The case that bit me was lightgallery.js: Its CSS definitions were mostly removed by PostCSS because the relevant elements didn’t exit at build time. Consequently, the gallery did not behave as expected.
Removing PostCSS fixed that.
I’m not saying that PostCSS is faulty or anything, just that its use should be considered carefully.
PostCSS does not do this, the PurgeCSS plugin does. But you can configure it to preserve stuff, e.g. whitelists.
Not PostCSS is removing those, a plugin that you configured in postcss.config.js does so. It does what you tell it to do. So do it the other way round: remove everything from your config and then look at what plugin you configure and use. Don’t copy paste samples. That’s the same as if I would be saying “don’t use Unix, because
sudo rm -rf / breaks your system”.
I love the analogy because that’s exactly what I did once about 40 years ago (with
rm -rf * while the current directory was /). And I understand that it is not PostCSS itself that did what it did.
But then it might actually be helpful to amend the documentation so that it is clearer how it all fits together and where the pitfalls are.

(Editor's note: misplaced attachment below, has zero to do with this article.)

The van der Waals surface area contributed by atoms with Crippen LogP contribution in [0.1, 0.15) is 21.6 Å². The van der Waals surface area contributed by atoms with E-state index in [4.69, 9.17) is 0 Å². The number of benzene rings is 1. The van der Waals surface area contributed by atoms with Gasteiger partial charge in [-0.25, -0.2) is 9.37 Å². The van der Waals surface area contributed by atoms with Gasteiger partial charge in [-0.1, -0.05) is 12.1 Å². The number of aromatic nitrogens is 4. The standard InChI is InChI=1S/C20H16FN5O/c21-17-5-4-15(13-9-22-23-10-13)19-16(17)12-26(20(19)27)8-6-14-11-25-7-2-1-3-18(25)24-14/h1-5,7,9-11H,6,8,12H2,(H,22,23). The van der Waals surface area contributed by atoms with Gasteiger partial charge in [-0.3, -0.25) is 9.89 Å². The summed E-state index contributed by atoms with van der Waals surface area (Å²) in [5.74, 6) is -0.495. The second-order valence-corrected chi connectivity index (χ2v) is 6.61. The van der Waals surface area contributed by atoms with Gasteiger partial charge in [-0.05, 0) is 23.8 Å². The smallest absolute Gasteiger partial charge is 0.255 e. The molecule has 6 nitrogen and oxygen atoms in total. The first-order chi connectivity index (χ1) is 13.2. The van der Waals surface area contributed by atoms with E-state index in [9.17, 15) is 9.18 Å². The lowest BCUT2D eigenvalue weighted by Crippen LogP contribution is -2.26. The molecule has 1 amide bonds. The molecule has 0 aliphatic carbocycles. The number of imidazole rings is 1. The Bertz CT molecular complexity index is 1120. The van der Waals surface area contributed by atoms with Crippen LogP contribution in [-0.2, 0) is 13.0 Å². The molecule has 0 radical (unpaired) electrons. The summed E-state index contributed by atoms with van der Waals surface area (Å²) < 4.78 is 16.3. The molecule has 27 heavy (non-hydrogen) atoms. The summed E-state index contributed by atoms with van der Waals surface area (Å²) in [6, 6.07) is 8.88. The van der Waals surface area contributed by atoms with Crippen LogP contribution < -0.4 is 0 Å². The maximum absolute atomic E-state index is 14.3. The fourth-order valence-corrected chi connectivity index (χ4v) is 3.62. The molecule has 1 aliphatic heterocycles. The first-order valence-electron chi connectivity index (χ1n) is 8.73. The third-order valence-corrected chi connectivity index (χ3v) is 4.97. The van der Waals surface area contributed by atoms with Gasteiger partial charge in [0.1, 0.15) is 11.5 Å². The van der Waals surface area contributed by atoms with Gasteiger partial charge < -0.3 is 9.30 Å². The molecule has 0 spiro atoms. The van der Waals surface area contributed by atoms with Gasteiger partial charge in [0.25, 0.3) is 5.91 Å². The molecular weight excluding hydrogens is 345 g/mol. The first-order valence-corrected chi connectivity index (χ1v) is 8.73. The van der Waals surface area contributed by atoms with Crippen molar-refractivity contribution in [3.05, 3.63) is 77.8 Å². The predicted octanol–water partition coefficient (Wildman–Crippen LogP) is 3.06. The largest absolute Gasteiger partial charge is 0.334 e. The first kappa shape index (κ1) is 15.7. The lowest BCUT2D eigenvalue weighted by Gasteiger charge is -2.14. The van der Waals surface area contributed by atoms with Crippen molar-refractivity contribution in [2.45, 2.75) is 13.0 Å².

rm has the
f flag, and one does not become root on a Unix machine easily (anymore, that is).
As it stands, “Purging with PostCSS” is explained (kind of) in “PostProcess” (why does it belong there, but not in “PostCSS”?). Then, instead of explaining what might be going on, it points to a tailwind page without any further explanation. Tailwind has examples but again points to another page for details.
But I learn that a stats file is written (although I do not learn what this file is needed for). And then there’s the example config file that is nothing more than unexplained JSON.
Under these circumstances, I think that a too broad “Caveat” might be more helpful.
hugo_stats.json file contains the tags, classes, and ids used by your site. Using the config from the docs, PurgeCSS then reads this stats file and whitelists everything in it.
Tho, in my experience, I needed to whitelist more things, so I added the
safelist config option to PurgeCSS with my custom tags/classes/ids.
Thanks for the explanation. In the meantime, I had that figured out, too In the beginning, I used a separate
purgecss.config.js file, which of course did not get read. So now PostCSS uses purgecss with a safelist that protects all of lightgallery.
OT: Hugo is really great software. With better documentation (i.e. written for a clearly defined audience) it would also be a lot easier to use.